Doctoral candidate honored for research on relationship between homeownership and unemployment
MAY 6, 2015 | BY CHRISTINA STEUBE
George Akpandjar, a doctoral student in the University of Mississippi Department of Economics, is winner of the 2015 Barry M. Moriarty Graduate Paper Competition sponsored by the Southern Regional Science Association.
Akpandjar, of New Castle, Delaware, was recognized for his paper titled “The Effect of Homeownership on Unemployment: Outcomes and Implications,” based on his dissertation, an investigation of the relationship between homeownership and unemployment using a job search framework. Akpandjar discovered that the increased search costs associated with homeownership do not weaken employment opportunities for homeowners.
“Results from the paper are very important for federal and state governments’ policy on homeownership,” he said. “Going by the result from the paper, homeownership should be encouraged by federal and state government as higher homeownership rates across the country will lead to lower unemployment rates since homeowners are less likely to be unemployed.”
Previous winners of the national $1,000 prize have come from Duke University, Ohio State, Texas A&M and the universities of North Carolina, Southern California and Texas.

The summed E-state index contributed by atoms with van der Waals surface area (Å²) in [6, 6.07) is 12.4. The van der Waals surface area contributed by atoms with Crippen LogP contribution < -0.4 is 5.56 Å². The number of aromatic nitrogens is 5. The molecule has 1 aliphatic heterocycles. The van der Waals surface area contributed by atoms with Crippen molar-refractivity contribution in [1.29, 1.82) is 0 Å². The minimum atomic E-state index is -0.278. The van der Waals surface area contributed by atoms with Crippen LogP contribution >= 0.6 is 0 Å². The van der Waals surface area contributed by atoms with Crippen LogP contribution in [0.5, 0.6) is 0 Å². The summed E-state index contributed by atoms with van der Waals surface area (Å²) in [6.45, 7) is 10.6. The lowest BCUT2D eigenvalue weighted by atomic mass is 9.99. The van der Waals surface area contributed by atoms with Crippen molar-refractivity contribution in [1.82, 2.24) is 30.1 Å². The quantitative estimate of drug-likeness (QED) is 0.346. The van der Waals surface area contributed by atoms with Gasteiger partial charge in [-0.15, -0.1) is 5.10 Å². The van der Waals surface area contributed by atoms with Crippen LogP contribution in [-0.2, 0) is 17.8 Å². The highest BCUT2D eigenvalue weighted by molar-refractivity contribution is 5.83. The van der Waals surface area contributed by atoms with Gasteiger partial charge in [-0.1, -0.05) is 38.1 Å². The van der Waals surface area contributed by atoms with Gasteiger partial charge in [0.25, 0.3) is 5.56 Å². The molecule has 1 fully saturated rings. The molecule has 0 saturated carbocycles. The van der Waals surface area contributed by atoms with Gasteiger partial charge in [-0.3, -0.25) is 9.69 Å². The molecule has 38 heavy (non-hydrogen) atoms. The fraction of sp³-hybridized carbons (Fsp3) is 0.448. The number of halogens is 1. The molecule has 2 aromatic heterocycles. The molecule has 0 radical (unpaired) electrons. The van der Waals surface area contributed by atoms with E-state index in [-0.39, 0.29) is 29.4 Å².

“It feels great to win this award,” Akpandjar said. “It makes me believe I can contribute something meaningful to society. I am really gratified that all the efforts that I put into my research have been recognized.”
Akpandjar, who entered the Ph.D. program in 2010, has been a graduate instructor of economic principles and statistics for several semesters.
“George is an outstanding student and is highly regarded by the undergraduates he teaches, his fellow graduate students, and faculty alike,” said Walt Mayer, professor of economics.
After graduation Akpandjar plans to begin a career with Bank of America as a quantitative operations associate.
The Southern Regional Science Association is an interdisciplinary organization with members in approximately 40 states and seven countries.